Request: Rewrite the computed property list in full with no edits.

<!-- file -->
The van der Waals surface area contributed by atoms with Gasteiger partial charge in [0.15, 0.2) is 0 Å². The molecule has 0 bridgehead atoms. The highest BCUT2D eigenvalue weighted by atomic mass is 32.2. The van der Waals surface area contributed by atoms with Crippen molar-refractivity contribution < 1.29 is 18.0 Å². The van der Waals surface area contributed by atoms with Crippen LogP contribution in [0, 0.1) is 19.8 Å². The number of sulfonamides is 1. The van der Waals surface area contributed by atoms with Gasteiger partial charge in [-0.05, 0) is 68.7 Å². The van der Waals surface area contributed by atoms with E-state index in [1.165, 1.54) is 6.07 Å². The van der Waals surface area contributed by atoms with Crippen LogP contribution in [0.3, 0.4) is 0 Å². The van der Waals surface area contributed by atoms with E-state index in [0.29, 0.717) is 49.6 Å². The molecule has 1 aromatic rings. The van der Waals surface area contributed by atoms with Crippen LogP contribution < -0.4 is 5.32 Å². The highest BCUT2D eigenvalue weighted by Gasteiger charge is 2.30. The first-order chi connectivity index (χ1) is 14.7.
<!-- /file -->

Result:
The van der Waals surface area contributed by atoms with Gasteiger partial charge in [0.15, 0.2) is 0 Å². The molecule has 0 bridgehead atoms. The highest BCUT2D eigenvalue weighted by atomic mass is 32.2. The van der Waals surface area contributed by atoms with Crippen molar-refractivity contribution < 1.29 is 18.0 Å². The van der Waals surface area contributed by atoms with Crippen LogP contribution in [0, 0.1) is 19.8 Å². The number of sulfonamides is 1. The van der Waals surface area contributed by atoms with Gasteiger partial charge in [-0.05, 0) is 68.7 Å². The van der Waals surface area contributed by atoms with E-state index in [1.165, 1.54) is 6.07 Å². The van der Waals surface area contributed by atoms with Crippen LogP contribution in [0.3, 0.4) is 0 Å². The van der Waals surface area contributed by atoms with E-state index in [0.29, 0.717) is 49.6 Å². The molecule has 1 aromatic rings. The van der Waals surface area contributed by atoms with Crippen LogP contribution < -0.4 is 5.32 Å². The highest BCUT2D eigenvalue weighted by Gasteiger charge is 2.30. The first-order chi connectivity index (χ1) is 14.7.